I had always been curious about DuckDuckGo and played around with it a few times in the past, but in May of this year DuckDuckGo released a new interface and a ton of new features. On July 9th I decided to give it a try and use DuckDuckGo as my primary search engine.

Here are my thoughts after using DuckDuckGo as my primary search engine for a month, both good and bad.

In writing this I used “electric cars” as my search term. I had no reason for picking this other than it’s a subject that interests me. I had no idea what either Google or DuckDuckGo would show.

Great for General Searching

DuckDuckGo is great for general searches, possibly better than Google. By a general search I mean one where you’re not looking for a specific answer, but more looking for information on a subject. I think this is because of what DuckDuckGo calls the “Filter Bubble”.

What is a the “Filter Bubble”? Google records past queries submitted by users to create a general understanding of that user’s likes and dislikes. The more you use it the more it knows about you. It will then use this understanding of you to present site you will like.

For example, I really want a Tesla Model S. I’m always searching for news about Tesla Motors and from the context of my searches I clearly love the company. Google has recorded all these searches, and now knows that I like Tesla Motors. So now if I search for “electric cars” I’m more likely to get articles about Tesla Motors than about electric cars in general. However, the amount of Tesla Motors related results depends on new news about Tesla Motors.

In contrast to that DuckDuckGo doesn’t record my search history, so a general search about electric cars is more likely to bring me a larger variety of results, some articles discussing new innovations, some discussing the engineering and technology behind the cars, and of course because Tesla Motors is hugely popular, some discussing Tesla Motors.

Not Great for Specific Searches

If I’m looking for an answer to a specific question DuckDuckGo is not as good as Google. This is again because of the “Filter Bubble”.

Again, because Google knows what I like and dislike it knows how to look for stuff I want.

The other day a student of mine told me about a new JavaScript technology, which I currently can’t remember.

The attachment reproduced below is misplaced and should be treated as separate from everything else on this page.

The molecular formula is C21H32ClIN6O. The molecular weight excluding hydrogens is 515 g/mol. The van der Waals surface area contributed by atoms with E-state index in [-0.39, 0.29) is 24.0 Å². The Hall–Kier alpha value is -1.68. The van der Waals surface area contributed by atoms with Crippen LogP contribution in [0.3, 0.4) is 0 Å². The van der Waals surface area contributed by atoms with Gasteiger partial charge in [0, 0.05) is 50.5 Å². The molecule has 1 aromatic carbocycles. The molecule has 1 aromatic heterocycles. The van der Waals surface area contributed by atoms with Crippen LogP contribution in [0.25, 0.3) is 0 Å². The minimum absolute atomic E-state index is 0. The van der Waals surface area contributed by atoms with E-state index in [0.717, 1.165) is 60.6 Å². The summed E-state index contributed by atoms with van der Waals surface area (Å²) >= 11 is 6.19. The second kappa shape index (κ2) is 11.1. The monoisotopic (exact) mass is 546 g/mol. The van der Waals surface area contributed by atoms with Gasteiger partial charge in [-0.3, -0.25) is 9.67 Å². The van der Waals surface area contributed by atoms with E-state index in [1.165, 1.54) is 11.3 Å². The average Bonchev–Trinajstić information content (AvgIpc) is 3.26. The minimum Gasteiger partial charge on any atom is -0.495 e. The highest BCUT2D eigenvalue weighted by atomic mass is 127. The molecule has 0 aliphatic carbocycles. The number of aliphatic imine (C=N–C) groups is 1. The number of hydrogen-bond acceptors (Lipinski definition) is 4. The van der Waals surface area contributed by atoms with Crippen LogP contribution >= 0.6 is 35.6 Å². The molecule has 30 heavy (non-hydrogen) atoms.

When I searched on DuckDuckGo for this technology it showed as the fifth result, whereas Google showed it as the first results. I then used the browser of another computer with no ties to me and searched again on Google. This time Google ranked the technology at the same level as DuckDuckGo, because Google didn’t know that computer’s preference.

DuckDuckGo Has a Better Interface

Most times functionality of a technology matters more than the look, but layout and organization do matter a lot more than we developers think.

While Google is organized I’ve come to think that DuckDuckGo is organized better. It has less clutter and search results are much easier to see.

DuckDuckGo Impressions After a Month Google

DuckDuckGo Impressions After a Month DuckDuckGo

Screenshots of “electric cars” Search Results

I like the hierarchy of the information. A general overview of “electric cars” is at the top of the results, pulled from Wikipedia. The search results then follow this. I like that if I search for a new subject, get a quick primer on the subject, then start diving into the search results.

In contrast Google’s highest level of information are ads, then more ads. After that the results are pretty comparable.

DuckDuckGo is also themeable. You can choose from light or dark themes, or even create your own theme. I usually use a dark theme because I work at night and it’s easier on my eyes.

DuckDuckGo Impressions After a Month DuckDuckGo Dark

Instant Answers are Cool

Both Google and DuckDuckGo have instant answers, but I’ve found that DuckDuckGo’s instant answers are often more reliable.

This is because most of DuckDuckGo’s instant answers are pulled from WolframAlpha, a great computational knowledge engine. It was the primary source Siri went to as well to get data.

Google on the other hand uses it’s own knowledge engine called Knowledge Graph which is primarily powered by Freebase a knowledge base acquired by Google in 2010.

DuckDuckGo Impressions After a Month Google Instant Answer

DuckDuckGo Impressions After a Month DuckDuckGo Instant Answer

Screenshots of “what time is it” Instant Answers


Overall I think I will be sticking with DuckDuckGo as my primary search engine a bit longer. I like how it looks, how it functions, and generally the searches it provides.

I don’t think it will ever beat Google, it’s a very nice alternative.